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EARNINGS WRAP: US petchem profits surge in Q2 as pricing gains offset feedstocks

08.10.2011  |  Ben DuBose,  Hydrocarbon Processing, 

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(Editor’s note: With the second-quarter earnings season nearing its close, HP is recapping the results from major market players in various segments. This is the first in that series.)


The strong gains that began 2011 for US petrochemical and specialty chemical producers continued into the second quarter, with most firms posting significant year-on-year profit increases as higher sales and pricing offset rising feedstock costs.

While raw material costs such as crude oil surged in the first half of 2011, most chemical producers were able to successfully gain the price increases they needed to maintain or boost margins.

In the US, major players are also still reaping benefits from additional natural gas liquids (NGL) supply from the various shale plays, giving them an advantage on global competitors.

Moreover, those mid-continent firms with access to WTI crude oil regularly saved about $20/bbl in costs, relative to competitors who relied on the more expensive Brent.

That has allowed growth to continue. Moreover, in several places, the competitive advantage in the US has prompted considerations for expansions, debottlenecks and even building new capacity.

Here’s a rundown of how several top companies performed.


Dow Chemical
posted a second-quarter net profit of $1.1 billion, up 63% from $659 million a year earlier amid higher selling prices and increased sales volumes within performance products, plastics and chemicals.

Sales surged to just over $16 billion, up from $13.6 billion in 2010. Revenues were particularly strong in emerging markets, where second-quarter sales hit a Dow quarterly record of $4.9 billion.

By segment, Dow’s biggest strength was in plastics, which includes polyethylene (PE) and polypropylene (PP). Plastics registered a sales increase of 30%, led by 20% higher prices and 10% higher volumes.

Revenues also rose by 29% within performance products, which includes amines, epoxy resins, polyglycols, surfactants and fluids.

“Our transformed portfolio, underpinned by our cost-advantaged and flexible operations, is now performing at a new level,” said Dow CEO Andrew Liveris.

“This is fueling higher-growth, higher-margin performance through superior market reach, customer intimacy and innovation,” Liveris added.


Petrochemicals major LyondellBasell saw its second-quarter net income rise to $804 million, up 21.3% from the $663 million it made in the 2010 second quarter.

Sales were $14.04 billion, up 14.6% from $12.25 billion a year earlier.

“During the second quarter, we continued to demonstrate the earnings potential of our company as margins increased over already strong first-quarter levels,” said LyondellBasell CEO Jim Gallogly.

On an earnings conference call, Gallogly said the increased profits were leading to a focus on debottlenecking projects in the US.

Specifically, LyondellBasell plans to debottleneck both its Channelview and La Porte crackers in Texas, as well as several in the US Midwest region.

Those in the Midwest could receive feedstock directly from the Marcellus Shale region, Gallogly said.

Gallogly said LyondellBasell would initially focus on debottlenecking projects, rather than investing in potential new crackers, because they can be completed in a quicker timeframe.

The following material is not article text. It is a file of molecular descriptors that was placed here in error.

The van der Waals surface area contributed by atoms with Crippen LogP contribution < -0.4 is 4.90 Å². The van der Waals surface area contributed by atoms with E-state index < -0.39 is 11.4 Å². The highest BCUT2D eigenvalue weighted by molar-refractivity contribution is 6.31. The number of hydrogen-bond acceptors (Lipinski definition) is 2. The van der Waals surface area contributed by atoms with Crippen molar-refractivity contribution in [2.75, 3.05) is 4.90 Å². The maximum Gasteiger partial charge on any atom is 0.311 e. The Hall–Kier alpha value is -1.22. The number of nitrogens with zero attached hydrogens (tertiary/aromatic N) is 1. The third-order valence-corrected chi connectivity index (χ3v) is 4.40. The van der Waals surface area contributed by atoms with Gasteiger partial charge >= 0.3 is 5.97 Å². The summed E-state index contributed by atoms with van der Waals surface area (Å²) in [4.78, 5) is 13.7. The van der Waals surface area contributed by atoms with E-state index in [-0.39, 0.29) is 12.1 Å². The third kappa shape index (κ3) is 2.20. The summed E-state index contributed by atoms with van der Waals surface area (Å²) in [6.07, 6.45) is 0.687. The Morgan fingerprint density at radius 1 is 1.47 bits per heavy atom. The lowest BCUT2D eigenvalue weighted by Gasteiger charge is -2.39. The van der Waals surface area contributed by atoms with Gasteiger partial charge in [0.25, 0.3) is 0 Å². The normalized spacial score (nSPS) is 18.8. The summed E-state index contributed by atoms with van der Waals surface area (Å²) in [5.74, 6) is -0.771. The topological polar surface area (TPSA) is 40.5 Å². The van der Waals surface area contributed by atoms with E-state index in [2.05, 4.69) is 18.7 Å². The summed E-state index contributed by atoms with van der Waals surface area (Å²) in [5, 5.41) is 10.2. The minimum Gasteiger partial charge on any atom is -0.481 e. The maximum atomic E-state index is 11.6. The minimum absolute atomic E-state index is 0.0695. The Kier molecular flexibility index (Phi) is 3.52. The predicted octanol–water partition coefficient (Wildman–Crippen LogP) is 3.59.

Chevron
continued the positive trend, posting second-quarter earnings from downstream operations of $564 million – up 30% from the previous year.

Chevron officials cited improved margins for refined products and increased earnings at the company’s Chevron Phillips Chemical (CPChem) joint venture.

ConocoPhillips, Chevron’s partner in that joint venture, reported that its second-quarter chemical earnings rose 44% year on year to $199 million.

ConocoPhillips cited higher margins and volumes within olefins and polyolefins.

Earlier this year, CPChem said it was conducting a feasibility study regarding the building of a world-scale ethane cracker in the US Gulf region.


On the specialty side, DuPont posted a second-quarter profit of $1.23 billion, up 5.2% year on year amid stronger sales prices and volumes as well as a positive currency impact.

Second-quarter sales rose 19.1% to $10.3 billion, led by 11% higher local prices, a 2% increase in volumes and a 3% rise in currency benefits.

Like Dow, sales were particularly strong in emerging markets, rising 29% in the quarter.

DuPont CEO Ellen Kuhlman said her company was increasing its earnings outlook for 2011 based on a strong performance year-to-date and confidence in second-half business plans.


Also in specialty, Eastman Chemical had earnings of $211 million in the second quarter, up 43% year on year from $148 million in the 2010 period.

Sales were $1.9 billion, up 27% from $1.5 billion a year earlier. By segment, performance chemicals and intermediates led the way with a 35% year-on-year increase in sales.

Volume increases resulted from growth in plasticiser product lines, increased demand for acetyl chemicals and the restart of an idled olefins cracker in Texas.

Eastman also cited rising end-market demand primarily in the packaging, transportation and durable goods markets.

Eastman also increased its selling prices across most segments, due in large part to rising raw material and energy costs, the company said.

Those were partly mitigated by Eastman’s ability to crack low-cost propane into propylene, company officials noted.

All of Eastman’s specialty segments reported rising second-quarter sales.


Stay tuned to the HPInformer blog over the next week for similar earnings recaps of the refining and construction segments.



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